Legislation based on ‘demedicalisation’ would be likely to increase rates of medicalisation of children.
According to the government’s own definitions, ‘gender identity’ is a person’s internal sense of their own gender and yet gender is at the same time a social construction:
Gender: Often expressed in terms of masculinity and femininity, gender refers to socially constructed characteristics, and is often assumed from the sex people are registered as at birth.
Gender identity: A person’s internal sense of their own gender. This does not have to be man or woman. It could be, for example, non-binary.
According to this definition societal gender stereotypes of masculinity or femininity, internalised as ‘gender identity’, manifest literally as “man or woman”. To make this jump from the abstract to the material would be giving legal status to feelings over reality.
If any man can be a ‘woman’ by declaring it and this is written into law it would have a huge impact on children’s privacy and safety, particularly for girls. Girls would be coerced into accepting any man at his word if he says he’s a woman and lose the right to their own boundaries, their right to privacy from the opposite sex and their right to safety in places where they are vulnerable. We don’t know the impact on girls who are groomed into allowing violation of their boundaries from an early age but we put all girls at risk when we do not allow them to recognise or name members of the male sex. Society has a duty to protect children and this is a clear safeguarding risk. Children will also lose their right to free speech and to name biological reality.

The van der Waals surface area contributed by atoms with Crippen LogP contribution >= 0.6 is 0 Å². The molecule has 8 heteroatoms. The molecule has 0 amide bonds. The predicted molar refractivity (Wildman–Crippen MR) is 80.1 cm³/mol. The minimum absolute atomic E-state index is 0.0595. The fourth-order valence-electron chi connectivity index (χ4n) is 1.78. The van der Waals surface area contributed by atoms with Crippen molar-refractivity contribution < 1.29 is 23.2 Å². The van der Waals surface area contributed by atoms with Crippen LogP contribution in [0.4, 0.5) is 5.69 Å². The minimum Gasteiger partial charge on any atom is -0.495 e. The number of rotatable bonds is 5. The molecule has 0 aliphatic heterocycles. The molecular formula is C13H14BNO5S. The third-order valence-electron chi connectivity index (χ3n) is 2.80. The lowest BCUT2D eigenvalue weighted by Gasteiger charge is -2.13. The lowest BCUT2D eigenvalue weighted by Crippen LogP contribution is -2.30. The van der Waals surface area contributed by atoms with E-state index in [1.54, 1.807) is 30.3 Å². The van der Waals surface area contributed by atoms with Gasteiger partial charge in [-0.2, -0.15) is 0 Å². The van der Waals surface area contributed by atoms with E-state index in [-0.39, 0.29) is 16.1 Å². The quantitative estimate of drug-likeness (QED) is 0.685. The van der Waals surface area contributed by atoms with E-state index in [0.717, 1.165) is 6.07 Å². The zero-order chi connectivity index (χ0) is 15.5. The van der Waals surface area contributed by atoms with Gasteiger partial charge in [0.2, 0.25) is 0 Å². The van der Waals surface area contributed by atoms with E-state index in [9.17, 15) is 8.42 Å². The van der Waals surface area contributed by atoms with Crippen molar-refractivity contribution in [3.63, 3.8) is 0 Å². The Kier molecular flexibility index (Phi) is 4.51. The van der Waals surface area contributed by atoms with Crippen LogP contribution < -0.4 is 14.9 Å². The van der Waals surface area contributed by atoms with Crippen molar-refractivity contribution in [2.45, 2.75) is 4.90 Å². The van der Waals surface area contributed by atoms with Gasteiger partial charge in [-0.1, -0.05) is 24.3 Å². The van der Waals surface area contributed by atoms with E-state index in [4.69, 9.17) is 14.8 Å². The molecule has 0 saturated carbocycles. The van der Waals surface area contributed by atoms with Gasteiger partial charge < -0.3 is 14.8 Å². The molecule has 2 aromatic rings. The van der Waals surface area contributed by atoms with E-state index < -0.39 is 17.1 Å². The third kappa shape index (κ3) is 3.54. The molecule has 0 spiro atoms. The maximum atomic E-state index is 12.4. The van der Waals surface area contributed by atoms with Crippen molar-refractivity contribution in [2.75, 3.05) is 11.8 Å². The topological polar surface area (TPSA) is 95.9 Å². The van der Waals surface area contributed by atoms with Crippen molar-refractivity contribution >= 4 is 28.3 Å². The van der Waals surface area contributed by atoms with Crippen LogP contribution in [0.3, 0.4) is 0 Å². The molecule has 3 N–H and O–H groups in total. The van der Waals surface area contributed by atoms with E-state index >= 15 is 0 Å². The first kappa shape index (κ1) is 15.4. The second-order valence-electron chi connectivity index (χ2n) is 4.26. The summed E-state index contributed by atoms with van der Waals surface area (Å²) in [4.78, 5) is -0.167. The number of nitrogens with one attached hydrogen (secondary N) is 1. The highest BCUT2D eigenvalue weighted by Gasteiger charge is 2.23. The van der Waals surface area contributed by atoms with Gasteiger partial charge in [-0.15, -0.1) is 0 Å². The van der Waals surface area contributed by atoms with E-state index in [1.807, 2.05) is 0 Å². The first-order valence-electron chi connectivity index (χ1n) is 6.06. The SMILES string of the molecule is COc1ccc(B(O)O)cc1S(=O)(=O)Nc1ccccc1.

We are already seeing the worrying and unfair impact on women as cultural norms change in anticipation of new legislation. None of the effects on women are positive. We are seeing males gain positions previously reserved for females. We are seeing the word ‘woman’ being used in reference to rapists and sex offenders and at the same time erased in relation to female biology. We are seeing women’s hard fought-for rights to single-sex facilities being eroded and women and girls’ safety compromised.
If the government passes legislation which essentially says ‘a woman is a person of either sex’ then ‘identity’ logically becomes the only acceptable definition of ‘woman’ because the actual definition – ‘adult human female’ – excludes a whole group of ‘women’ who are male. Girls will have to ‘identify’ as women to gain access to their own sex class, as we are seeing by use of the terms ‘cisgender women’ and ‘self-identified women’ which are gaining greater currency throughout society. Through this language girls are forced to accept a definition of themselves as a ‘gender identity’.
If legal sex can be changed by self-declaration of ‘gender identity’, the protected characteristic ‘gender reassignment’ would become ‘gender identity’ in all but name. The government’s reassurances that they would not be making changes to the Equality Act or changing the protected characteristic were hollow promises: if this proposed change to the GRA goes ahead they don’t have to; the legal, social and cultural impacts will be exactly the same. The sex-based exemptions in the Equality Act are already unworkable as service providers treat sex as an ‘identity’ and the protected characteristic ‘sex’ is rendered totally meaningless.